They call it the “microcruising phenomenon,” and it encapsulates that strange desire to take on the ocean with boats, often self-built, that at most reach 18 feet, but much more often do not exceed 10. To put it bluntly, Alessandro Di Benedetto, who has solo circumnavigated the globe nostop on a Mini 6.50 is already an outlier… Hulls, then, aboard which one can barely lie down. “But absolutely safe boats, they are like ping-pong balls in the sea, they never break“, states Sven Yrvind(his blog here) who of the “microsoldiers” is the veteran, not only because of his seventy-three years of age, but also because he was the first, back in 1980, to pass Cape Horn on Bris II, a 5.90-meter he built. A challenge that earned him a medal from the Royal Cruising Club; an accolade that people like Robin Knox-Johnston have received in sailing history.
A STORY THAT BEGAN IN THE EARLY 1970S
Great adventures often begin by accident. this was also the case for Sven, who simply wanted, in 1971, to build himself a boat, but the space he had available was only six meters. Thus “Bris I” was born: six meters long, 1.72 wide, fishing between 40 and 90 centimeters. Then it was the turn of the aforementioned Bris II.. After more than two decades out of the limelight, in which he wrote books and patented the so-called Bris sextant (a very simple and inexpensive instrument for calculating position based only on the Sun or the Moon), Sven first built “Yrvind,” a 4.1-meter that turned out to be a busted design, and then put in the water “Yrvind 1/2“. It is with this 4.8-meter boat that, two years ago, crossed the Atlantic from the United States to Europe.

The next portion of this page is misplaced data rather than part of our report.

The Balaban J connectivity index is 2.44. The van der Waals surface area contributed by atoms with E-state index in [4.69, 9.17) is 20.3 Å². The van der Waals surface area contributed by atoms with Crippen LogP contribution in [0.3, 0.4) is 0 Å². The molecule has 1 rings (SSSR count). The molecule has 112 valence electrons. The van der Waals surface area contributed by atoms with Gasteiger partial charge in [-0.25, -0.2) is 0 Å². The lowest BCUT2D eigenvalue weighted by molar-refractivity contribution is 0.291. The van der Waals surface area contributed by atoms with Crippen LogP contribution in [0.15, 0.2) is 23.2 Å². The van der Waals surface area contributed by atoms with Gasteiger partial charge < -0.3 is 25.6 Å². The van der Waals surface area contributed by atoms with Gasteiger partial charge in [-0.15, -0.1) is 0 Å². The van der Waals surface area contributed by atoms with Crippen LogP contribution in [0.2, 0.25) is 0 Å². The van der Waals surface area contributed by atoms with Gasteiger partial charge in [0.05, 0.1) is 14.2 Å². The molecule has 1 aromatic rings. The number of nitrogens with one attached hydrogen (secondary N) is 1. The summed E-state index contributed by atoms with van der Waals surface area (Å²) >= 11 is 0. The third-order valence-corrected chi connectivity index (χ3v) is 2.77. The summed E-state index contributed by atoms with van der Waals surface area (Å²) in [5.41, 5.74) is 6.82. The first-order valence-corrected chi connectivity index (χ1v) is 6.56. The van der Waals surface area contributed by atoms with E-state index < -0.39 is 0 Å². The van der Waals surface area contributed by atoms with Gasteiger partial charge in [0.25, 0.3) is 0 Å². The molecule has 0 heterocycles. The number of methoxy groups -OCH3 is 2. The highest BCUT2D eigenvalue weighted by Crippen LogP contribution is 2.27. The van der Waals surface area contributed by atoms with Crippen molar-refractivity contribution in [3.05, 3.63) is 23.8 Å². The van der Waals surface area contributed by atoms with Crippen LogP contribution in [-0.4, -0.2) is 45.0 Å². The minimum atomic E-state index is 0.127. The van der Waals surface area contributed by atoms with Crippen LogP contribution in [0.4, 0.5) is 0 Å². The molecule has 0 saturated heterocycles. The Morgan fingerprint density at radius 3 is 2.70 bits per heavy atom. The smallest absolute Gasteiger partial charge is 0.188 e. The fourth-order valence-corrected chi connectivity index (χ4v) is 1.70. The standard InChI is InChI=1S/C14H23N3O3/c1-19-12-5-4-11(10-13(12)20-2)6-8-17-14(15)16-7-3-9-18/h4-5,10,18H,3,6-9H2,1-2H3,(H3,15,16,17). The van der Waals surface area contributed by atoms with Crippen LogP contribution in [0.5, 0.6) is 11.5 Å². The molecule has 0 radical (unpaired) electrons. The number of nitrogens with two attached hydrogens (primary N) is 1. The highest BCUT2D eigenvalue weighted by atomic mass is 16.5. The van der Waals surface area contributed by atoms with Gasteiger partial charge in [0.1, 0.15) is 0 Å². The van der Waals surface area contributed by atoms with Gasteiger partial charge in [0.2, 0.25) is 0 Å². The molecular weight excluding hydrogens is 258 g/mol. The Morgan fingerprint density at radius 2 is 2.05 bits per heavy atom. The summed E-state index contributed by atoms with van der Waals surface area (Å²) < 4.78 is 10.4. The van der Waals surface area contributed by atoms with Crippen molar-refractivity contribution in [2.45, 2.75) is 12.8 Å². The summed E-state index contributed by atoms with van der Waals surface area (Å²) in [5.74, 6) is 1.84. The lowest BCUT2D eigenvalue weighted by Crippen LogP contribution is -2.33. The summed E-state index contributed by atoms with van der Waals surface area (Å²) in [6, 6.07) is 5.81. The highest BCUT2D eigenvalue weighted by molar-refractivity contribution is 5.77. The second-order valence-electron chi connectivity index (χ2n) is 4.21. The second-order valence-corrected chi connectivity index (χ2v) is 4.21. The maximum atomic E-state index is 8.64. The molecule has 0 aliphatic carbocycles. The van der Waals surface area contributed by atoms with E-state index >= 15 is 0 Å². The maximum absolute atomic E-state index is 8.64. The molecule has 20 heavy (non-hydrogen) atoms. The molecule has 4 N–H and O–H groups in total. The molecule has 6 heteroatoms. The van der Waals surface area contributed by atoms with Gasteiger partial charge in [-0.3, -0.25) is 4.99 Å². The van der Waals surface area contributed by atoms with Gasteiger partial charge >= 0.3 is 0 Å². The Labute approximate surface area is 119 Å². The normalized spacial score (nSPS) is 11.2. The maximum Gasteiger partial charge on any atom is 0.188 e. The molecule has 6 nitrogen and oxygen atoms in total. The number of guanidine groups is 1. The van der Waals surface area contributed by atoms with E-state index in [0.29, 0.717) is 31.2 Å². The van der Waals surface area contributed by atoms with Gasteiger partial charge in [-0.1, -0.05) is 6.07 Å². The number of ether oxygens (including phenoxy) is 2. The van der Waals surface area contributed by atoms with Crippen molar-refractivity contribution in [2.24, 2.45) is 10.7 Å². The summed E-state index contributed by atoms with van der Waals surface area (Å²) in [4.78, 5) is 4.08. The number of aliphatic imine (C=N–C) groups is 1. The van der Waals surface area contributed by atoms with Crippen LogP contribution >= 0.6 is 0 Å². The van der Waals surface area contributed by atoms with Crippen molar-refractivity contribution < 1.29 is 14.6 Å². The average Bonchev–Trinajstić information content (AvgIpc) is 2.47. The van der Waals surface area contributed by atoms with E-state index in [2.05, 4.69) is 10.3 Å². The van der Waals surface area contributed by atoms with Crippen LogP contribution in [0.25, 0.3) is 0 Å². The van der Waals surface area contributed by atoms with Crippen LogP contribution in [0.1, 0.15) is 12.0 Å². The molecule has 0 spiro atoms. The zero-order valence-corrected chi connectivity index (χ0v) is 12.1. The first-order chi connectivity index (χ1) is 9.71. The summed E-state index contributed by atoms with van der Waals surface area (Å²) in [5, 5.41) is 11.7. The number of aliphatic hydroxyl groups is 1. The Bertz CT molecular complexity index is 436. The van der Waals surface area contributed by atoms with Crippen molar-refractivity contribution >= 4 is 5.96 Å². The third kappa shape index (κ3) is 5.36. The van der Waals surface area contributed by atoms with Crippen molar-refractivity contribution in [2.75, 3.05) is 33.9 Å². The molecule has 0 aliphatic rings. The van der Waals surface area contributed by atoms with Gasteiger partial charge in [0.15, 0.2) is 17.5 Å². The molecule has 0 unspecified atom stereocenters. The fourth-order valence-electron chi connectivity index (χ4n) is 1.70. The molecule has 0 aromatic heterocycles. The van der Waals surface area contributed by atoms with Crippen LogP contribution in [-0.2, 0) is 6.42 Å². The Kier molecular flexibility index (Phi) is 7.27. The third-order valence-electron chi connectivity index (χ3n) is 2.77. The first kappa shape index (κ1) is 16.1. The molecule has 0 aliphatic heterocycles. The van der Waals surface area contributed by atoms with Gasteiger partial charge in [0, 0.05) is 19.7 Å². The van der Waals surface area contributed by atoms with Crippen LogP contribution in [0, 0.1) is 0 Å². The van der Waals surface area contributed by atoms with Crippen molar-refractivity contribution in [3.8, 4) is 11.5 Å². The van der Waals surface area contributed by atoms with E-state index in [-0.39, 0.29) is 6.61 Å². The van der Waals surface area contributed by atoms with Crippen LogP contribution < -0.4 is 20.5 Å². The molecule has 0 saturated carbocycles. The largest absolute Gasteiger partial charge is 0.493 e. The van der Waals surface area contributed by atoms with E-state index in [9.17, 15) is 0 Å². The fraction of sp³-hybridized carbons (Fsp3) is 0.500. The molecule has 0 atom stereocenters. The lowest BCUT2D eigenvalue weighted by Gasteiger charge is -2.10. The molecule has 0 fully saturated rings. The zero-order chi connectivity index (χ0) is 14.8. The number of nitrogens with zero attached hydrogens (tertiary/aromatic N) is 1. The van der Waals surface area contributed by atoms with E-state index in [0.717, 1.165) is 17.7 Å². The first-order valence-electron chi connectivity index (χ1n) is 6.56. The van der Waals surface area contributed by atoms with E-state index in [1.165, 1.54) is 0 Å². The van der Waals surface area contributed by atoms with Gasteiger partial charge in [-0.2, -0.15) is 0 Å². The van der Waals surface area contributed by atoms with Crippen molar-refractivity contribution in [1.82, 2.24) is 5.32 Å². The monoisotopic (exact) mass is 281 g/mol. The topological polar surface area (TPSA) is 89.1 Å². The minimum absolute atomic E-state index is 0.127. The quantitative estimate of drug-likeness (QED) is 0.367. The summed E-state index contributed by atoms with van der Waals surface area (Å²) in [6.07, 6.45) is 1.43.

CIRCUMNAVIGATING THE GLOBE IN JUST THREE METERS
He will calm down now, many people thought. No way, not only did Sven not stop, but he even relaunched, moving the bar even higher. The goal: to break the record of our own Alessandro Di Benedetto, circumnavigating the world nostop with a boat of only three meters, or less than half the size of the Mini 6.50 with which the Italian sailor succeeded in the feat three years ago. Madness? No, according to the Swede. “The boat will turn over, but it will always come back upright. No matter how many times it rotates on itself, I will be able to be comfortable reading,” he said, showing a system of straps he has designed to stay tied to the small 78-centimeter bed.
ON BOARD WITH 400 KG OF SARDINES
Yrvind 10, that’s the name of the three-meter-long and 1.90-meter-wide boat, actually looks more like a survival capsule, of the kind we saw American astronauts coming out of when they returned from missions to the moon. Everything on board is designed with self-sufficiency in mind. The two sails, with masts side by side, hoist and lower like a roller blind, and the booms also function as gutters to collect rainwater. While the liftable centreboard, instead of being placed, as is usually the case, amidships, is at the extreme bow. Instead, much of the deck will be covered by solar panels. Additional energy will then be obtained through the presence of a small pedal-powered generator: “As long as I’m able to reload my e-book,” says Sven, who by the way has planned to upload 300 paperback books… The bunk mentioned earlier will be placed transversely, and all, or almost all, of the remaining space will be devoted to stowage. A peculiar galley, that of the Swedish navigator, who planned to load about 400 kg of sardines on board! “I would be much more worried if he had locked himself in the house watching TV,” said Thomas Grahm, a 25-year-old sailor who has worked with Yrvind for the past few years. “Of course he will take risks, but he is one of the most competent boat builders I have ever met.” And a small boat, built the right way, is always stronger than a big boat. Sven Yrvind’s word.